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The Saratoga Falcon

The Saratoga Falcon

Reporter explores the difficulty of teaching

Splat. The sound of my pica ruler falling to the ground caused me to lose my train of thought. It was pretty embarrassing, because I was in the middle of teaching a class. Surprised? Me too. When Mike Tyler permitted me to teach his first period Journalism 1 class for a day, I couldn’t believe it.
Mr. Tyler introduced me to the class as the teacher for the day, and after an uncomfortable three seconds of silence, I decided to jump right into the lesson.
I set up all of the materials I needed at the front of the classroom, prepared to show these students how to draw dummies. (For those of you who have no idea what I’m talking about, a dummy is a drawn-out version of a newspaper page that is used as a reference when making a layout on the computer). They had to complete a work-backwards assignment by drawing a dummy from an existing Falcon newspaper page. 
Somehow I managed to pass out note guides without licking my fingers to separate the pages (note to teachers: that’s gross), and began to explain the process of drawing dummies.
I took about 15 minutes to complete the assignment on the board to demonstrate how they needed to do it, but not without dropping my papers and other teacherly materials multiple times. When I talked to some of my “students” later, they admitted that it was amusing to see my uncoordinated self try to operate under pressure. 
I finished teaching my lesson with a flourish and yet more papers falling from my hands, and after a gracious round of applause, unleashed them to try out the assignment on their own. One bonus of being a teacher was that I was given permission to say “Draw your dummy, you dummy!” because it related to the assignment.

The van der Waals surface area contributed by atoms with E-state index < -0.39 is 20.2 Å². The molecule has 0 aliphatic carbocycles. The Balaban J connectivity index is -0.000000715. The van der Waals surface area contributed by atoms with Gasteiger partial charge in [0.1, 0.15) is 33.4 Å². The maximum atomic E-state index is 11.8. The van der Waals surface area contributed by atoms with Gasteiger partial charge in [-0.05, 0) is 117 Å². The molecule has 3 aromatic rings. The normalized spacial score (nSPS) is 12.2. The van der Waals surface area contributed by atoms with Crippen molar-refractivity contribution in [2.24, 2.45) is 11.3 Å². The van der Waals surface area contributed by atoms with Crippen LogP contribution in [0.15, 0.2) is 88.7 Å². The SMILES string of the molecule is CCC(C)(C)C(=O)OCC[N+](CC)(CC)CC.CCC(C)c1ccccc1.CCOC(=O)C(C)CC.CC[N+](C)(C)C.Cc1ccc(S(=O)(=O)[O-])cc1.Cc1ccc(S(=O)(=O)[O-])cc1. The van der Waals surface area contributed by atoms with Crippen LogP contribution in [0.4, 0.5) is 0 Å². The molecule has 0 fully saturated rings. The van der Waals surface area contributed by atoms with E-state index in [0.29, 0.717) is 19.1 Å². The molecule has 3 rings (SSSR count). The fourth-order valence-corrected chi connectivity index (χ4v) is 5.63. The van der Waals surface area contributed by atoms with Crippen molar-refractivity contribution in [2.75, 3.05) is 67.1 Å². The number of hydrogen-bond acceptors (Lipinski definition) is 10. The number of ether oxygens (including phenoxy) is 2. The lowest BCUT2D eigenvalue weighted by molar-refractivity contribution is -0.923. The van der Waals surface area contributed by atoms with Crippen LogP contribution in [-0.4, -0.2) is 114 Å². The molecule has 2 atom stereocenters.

I would have never guessed that helping students do an assignment would be so much harder than teaching the assignment itself. It felt as though no matter how many times I went around the room assisting students, there were always more hands raised in the air, waiting for me to answer questions. I now fully understand how teachers can make the mistake of helping the person who just put their hand up, as opposed to the person who has been waiting for 10 minutes.
Additionally, it frustrated me how students drew in pen when I clearly told them to draw in pencil. When I was giving them a solution to so many problems, they didn’t listen to my advice. I also now know why teachers always tell students to follow directions carefully.
It turns out that I did not teach the lesson very accurately, seeing as I told my students to put a cross through a box containing an advertisement, when in actuality you’re not supposed to. Mr. Tyler tried his best to spare my feelings by not telling me that he had to correct many of the dummies before students could turn them in, but hey, the truth hurts sometimes. 
Overall, I was told that my ability to speed through the lesson to give students more time to try the assignment for themselves was good, but the lesson didn’t sink in as much for the same reason. 
Making my point clear to a large audience was a lot more difficult than I thought it would be. It wasn’t until the end of the period that I realized I was teaching in that vague tone that appears in any essay I write, something that probably didn’t help the students understand the lesson. I guess my people skills aren’t as good as I thought they were — let’s just say I probably will not be pursuing the career of teaching.
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